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The New York Times Has Only Scratched The Surface On BofI Holding...
I have a checking account at Bofi because, for me, it makes plenty of sense. I recommend them to anyone that asks. I was long Bofi a while ago and ended up taking out a loan with them for our primary residence. This wasn't a favor to the bank in which I was invested. I did it because they had the best rates. My wife and I shopped for loans at local B&M banks and found BofI to be about a quarter point lower with closing costs significantly reduced. That was about the only difference. All requirements/concerns/etc seemed to be the same. As a matter of fact, we were pre-approved for more at a local bank.
There was a lot about this article I'd disagree with, but I'll leave it at that.
Reading this article, I'm not sure if I'm in the minority of Bofi borrowers or if the author is just trying to sink the stock, but as both an account holder and borrower, I get the feeling it is the later.
Aug 28, 2015. 09:23 AM
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BofI Holding: A Bank Model Fraught With Peril, 65% Downside Based On 1.6 X Book Value
Despite the overall tone of this article being godawful and bordering on that of an unprofessional, scorned lover, the content is pretty decent. As a checking account holder and former stock holder, I agree it is overvalued and they do make mistakes. As a share holder, that bothered me. As a checking account holder, their customer service is great, imo, and I prefer banking with them instead of a brick-and-mortar bank across the street from my office. Why? Because, as noted, it's financially beneficial and it's easier. I don't understand why everyone doesn't bank at Bank of Internet. Seriously, it makes no sense to pay more to get less at bigger banks.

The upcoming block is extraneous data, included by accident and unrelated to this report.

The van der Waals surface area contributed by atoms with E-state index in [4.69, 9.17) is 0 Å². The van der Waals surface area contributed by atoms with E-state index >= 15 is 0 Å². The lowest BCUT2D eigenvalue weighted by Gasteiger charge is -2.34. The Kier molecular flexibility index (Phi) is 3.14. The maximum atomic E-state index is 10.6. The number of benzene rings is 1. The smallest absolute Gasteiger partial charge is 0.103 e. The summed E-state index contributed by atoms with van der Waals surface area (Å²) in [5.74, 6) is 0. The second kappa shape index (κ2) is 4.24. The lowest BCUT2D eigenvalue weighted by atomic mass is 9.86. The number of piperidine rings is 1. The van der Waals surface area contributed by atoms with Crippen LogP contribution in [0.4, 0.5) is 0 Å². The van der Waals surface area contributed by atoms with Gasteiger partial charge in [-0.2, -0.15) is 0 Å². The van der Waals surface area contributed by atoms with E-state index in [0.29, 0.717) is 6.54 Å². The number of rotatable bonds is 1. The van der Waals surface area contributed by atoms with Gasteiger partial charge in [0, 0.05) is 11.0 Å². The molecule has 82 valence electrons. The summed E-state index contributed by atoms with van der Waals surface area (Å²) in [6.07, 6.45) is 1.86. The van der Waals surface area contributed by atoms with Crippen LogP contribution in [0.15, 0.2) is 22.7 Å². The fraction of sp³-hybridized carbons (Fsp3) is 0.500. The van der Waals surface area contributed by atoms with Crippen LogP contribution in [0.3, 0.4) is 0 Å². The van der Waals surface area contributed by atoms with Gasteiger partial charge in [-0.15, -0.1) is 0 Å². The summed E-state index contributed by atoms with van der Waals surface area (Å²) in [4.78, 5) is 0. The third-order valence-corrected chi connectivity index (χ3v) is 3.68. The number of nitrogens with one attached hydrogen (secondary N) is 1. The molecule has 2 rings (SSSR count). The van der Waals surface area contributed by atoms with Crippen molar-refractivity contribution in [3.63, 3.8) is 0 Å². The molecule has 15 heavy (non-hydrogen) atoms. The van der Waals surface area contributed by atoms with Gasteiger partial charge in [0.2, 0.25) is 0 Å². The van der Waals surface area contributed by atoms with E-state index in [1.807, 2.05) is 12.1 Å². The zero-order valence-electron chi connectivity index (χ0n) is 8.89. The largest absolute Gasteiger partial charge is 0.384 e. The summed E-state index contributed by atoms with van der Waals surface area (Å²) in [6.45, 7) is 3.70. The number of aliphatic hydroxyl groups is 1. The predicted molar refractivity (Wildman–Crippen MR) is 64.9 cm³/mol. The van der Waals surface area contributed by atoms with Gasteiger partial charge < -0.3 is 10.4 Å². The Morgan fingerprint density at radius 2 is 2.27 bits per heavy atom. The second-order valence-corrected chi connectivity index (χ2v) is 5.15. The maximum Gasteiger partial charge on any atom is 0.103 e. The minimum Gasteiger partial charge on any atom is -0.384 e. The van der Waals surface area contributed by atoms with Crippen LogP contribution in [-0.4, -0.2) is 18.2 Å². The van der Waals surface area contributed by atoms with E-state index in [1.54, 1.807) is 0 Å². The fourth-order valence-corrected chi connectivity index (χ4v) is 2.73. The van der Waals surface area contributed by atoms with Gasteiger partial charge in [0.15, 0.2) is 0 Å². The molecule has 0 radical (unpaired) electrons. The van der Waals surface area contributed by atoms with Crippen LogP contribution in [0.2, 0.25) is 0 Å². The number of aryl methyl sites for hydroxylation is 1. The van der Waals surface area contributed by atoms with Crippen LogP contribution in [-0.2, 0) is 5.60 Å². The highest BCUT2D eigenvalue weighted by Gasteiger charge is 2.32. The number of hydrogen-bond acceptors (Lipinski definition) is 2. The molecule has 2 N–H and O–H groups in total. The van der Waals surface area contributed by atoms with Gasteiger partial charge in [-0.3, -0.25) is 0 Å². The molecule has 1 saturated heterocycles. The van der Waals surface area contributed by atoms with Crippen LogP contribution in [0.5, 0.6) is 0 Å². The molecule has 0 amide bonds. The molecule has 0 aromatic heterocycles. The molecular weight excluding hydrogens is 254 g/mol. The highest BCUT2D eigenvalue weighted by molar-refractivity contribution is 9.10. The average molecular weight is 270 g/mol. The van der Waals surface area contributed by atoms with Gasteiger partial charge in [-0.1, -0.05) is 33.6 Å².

Anyway, back to the larger point of the article, I'd agree the stock is overvalued.
Mar 19, 2014. 01:35 PM
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Blowing up the well-entrenched pay TV model
won't be very easy
for Senator John McCain with the politician not even on the Senate Commerce Committee anymore observes
's Peter Kafka. But if a la carte pricing were to ever become a reality, one network that has a
lot to lose
is Disney's (
) ESPN. The sports channel lands a whopping +$5 per subscriber from providers while only 25% of those paying the bills say they watch the network regularly. Another way Disney could ultimately be exposed is through its piece of A&E Networks which is able to bundle many add-ons around mega-hit
The Walking Dead
to ratchet up carriage fees.
View news story
$5/subscriber but only 25% watch ESPN? So, they'd need $20 from every current subscriber that watches to break even, right? They have programming that has to be watched live, the rights to a boatload of events , and would also add customers that currently refuse to pay Comcast/DTV/Dish/etc just to get ESPN. I don't see them as losers from an a la carte deal by any means.
May 9, 2013. 10:39 AM
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